5. charismatic movement
One of the most distinctive elements of the 60s and 70s in evangelicalism is the rise of the charismatic movement. If the CGM was very rational and quasi-scientific, individuals like John Wimber and Peter Wagner wanted to reclaim the spiritual gifts of the early church. Tongues were sweeping every church, including churches like the Episcopals and the Anglicans. Meanwhile, the Jesus People were "getting high on Jesus."

This was the time when Oral Roberts and Kathryn Kuhlman were on the rise. Classic dispensationalism was revised in the light of current events. Israel's restoration as a nation in 1948 became part of a newly issued Scofield Bible. Miracles were extended beyond the apostolic age.

6. conclusion
As usual, I'm not exactly sure what to take away from this chapter. It of course reminds us that it is hard to get a good perspective on what is going on when it is happening. If you think back to the positions different people took at these junctures, there were obviously cultural elements to what they thought. It perhaps behooves us not to take ourselves or our ideas too seriously. May we never look back and be embarrassed because we made a big deal out of something that ultimately really doesn't matter.


Bob W said...

As usual, critics who don't study a movement's original writings will have many holes and misperceptions - such as in this book's analysis. Probably most troubling is the continued misperception of the concept of a homogeneous unit. I'm thankful to my contemporary colleague Mark DeYmaz who has pointed out that McGavran never believed that churches should be homogeneous. What McGavran stressed in the Bridges of God book and elsewhere is that the bridges we used to reach cultures should be homogeneous. This means a young peoples rock music service to reach the younger generations, a hymn-centric service perhaps to reach the senior generation, a blended aesthetic to reach the middle generations, a worship service in Spanish to reach first-generation Latino/Latina, against, etc. etc. These are standard processes in our churches today.

What McGavren was saying is that a church needs to build many culturally-sensitive bridges to reach out to the Mosiac of unchurch people. Prior to McGavren's time the concept was inculturate non-churchgoers into your dominant culture before they could receive the Good News. Pete Wagner called this the "creator complex" and reminded us "it lurks deep in the heart of all missionaries." The church growth movement attack was upon cultural assimilists who demanded that the gospel be presented in the dominant culture's aesthetic and language.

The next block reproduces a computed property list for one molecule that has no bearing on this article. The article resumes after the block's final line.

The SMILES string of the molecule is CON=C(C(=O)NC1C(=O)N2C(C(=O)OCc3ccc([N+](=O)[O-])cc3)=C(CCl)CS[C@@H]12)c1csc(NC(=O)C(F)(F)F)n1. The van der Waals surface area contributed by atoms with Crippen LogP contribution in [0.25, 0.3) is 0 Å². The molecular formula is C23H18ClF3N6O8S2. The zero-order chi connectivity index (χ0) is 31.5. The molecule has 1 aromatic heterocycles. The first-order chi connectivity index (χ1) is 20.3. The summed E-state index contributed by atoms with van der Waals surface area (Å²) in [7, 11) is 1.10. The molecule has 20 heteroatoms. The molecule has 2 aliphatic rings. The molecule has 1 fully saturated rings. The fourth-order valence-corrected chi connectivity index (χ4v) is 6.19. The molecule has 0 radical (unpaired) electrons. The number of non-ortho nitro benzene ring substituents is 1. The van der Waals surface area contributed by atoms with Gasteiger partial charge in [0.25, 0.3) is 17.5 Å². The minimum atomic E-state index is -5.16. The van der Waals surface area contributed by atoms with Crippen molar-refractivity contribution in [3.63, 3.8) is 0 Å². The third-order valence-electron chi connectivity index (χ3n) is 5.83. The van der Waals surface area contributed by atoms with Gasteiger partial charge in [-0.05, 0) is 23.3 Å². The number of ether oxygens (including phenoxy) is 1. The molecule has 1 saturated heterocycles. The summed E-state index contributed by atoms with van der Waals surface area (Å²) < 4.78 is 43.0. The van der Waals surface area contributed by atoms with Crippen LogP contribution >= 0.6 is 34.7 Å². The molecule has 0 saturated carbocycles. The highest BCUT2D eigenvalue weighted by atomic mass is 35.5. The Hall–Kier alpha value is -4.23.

What McGavren stresses, and I continue to stress today, is that these multiple cultural bridges need to be established in each and every church when possible, not separate congregations. My consultancy and others (McIntosh) have found that autonomous church planting without equally aggressive venue/campus multiplication has often led the church to further divide itself. From the very first book I wrote called "A house divided" to my most recent book "The healthy church" as well as an upcoming book for Abingdon called "MIX: Growing a colorful church in a black-and-white world," the message needs to be we can do more together than fragmented. And this was the essence of McGavran's thrust, which more commentators would grasp if they study the original sources and the latest research on them.

That is often a weakness of such overarching volumes. Because they analyze such broad spectrums of history they create spectral analyses which highlight stereotypes rather than original and helpful contributions.

Ken Schenck said...

Thanks for weighing in, Bob. Very helpful clarification. This has been a good book to get me further into the material, but I suspect specialists at each point will have similar reactions to yours.

For example, while my holiness forebears were dispensationalists, they never in the slightest, as she stereotyped, stopped believing in miracles or healing. Their opposition to tongues did not come from a sense that the gifts had ceased in the time of the NT.

John Mark said...

Larry Eskridge's Gods Forever Family sees the seeker sensitive movement as a direct result of the Jesus People movement. Hybels, he claims, was very influenced by- at least- the music which came from this. Of course he has nothing to say about anthropological approaches to evangelism; that is not what his book is about. But he does tend to think that the Jesus People movement, for all its flaws and excesses was most likely a movement of God in the middle of the hippie era. Which is, to state the obvious, not anything calculated or even expected but something inspired by and carried along by the Spirit. Now my history is of a culture that looked at all this with extreme skepticism. But I think Worthen, being an agnostic, might overlook things that go beyond social science or a particular method.